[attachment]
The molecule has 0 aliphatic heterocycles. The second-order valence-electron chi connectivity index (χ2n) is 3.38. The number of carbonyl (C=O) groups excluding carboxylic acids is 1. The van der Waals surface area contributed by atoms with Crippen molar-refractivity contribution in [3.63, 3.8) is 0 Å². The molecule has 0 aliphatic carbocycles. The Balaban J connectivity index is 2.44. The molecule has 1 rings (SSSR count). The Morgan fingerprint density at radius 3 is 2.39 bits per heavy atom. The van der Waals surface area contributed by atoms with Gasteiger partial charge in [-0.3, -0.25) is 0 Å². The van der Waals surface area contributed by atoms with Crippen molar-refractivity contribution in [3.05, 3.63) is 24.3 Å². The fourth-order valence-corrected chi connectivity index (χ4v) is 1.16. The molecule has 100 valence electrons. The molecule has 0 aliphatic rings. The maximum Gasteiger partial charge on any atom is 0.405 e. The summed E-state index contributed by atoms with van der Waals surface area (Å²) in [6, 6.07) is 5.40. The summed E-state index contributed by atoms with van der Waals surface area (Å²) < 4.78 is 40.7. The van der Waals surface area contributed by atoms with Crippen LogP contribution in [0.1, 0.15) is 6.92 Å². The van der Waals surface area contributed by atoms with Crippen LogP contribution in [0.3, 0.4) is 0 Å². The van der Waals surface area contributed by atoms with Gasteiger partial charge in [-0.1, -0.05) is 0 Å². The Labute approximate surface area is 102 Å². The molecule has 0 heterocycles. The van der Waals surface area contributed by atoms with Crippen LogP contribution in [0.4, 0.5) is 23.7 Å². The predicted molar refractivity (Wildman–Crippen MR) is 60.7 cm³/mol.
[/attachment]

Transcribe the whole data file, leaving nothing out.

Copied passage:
The molecule has 0 aliphatic heterocycles. The second-order valence-electron chi connectivity index (χ2n) is 3.38. The number of carbonyl (C=O) groups excluding carboxylic acids is 1. The van der Waals surface area contributed by atoms with Crippen molar-refractivity contribution in [3.63, 3.8) is 0 Å². The molecule has 0 aliphatic carbocycles. The Balaban J connectivity index is 2.44. The molecule has 1 rings (SSSR count). The Morgan fingerprint density at radius 3 is 2.39 bits per heavy atom. The van der Waals surface area contributed by atoms with Gasteiger partial charge in [-0.3, -0.25) is 0 Å². The van der Waals surface area contributed by atoms with Crippen molar-refractivity contribution in [3.05, 3.63) is 24.3 Å². The fourth-order valence-corrected chi connectivity index (χ4v) is 1.16. The molecule has 100 valence electrons. The molecule has 0 aliphatic rings. The maximum Gasteiger partial charge on any atom is 0.405 e. The summed E-state index contributed by atoms with van der Waals surface area (Å²) in [6, 6.07) is 5.40. The summed E-state index contributed by atoms with van der Waals surface area (Å²) < 4.78 is 40.7. The van der Waals surface area contributed by atoms with Crippen LogP contribution in [0.1, 0.15) is 6.92 Å². The van der Waals surface area contributed by atoms with Crippen LogP contribution in [0.3, 0.4) is 0 Å². The van der Waals surface area contributed by atoms with Gasteiger partial charge in [-0.1, -0.05) is 0 Å². The Labute approximate surface area is 102 Å². The molecule has 0 heterocycles. The van der Waals surface area contributed by atoms with Crippen LogP contribution in [0.4, 0.5) is 23.7 Å². The predicted molar refractivity (Wildman–Crippen MR) is 60.7 cm³/mol.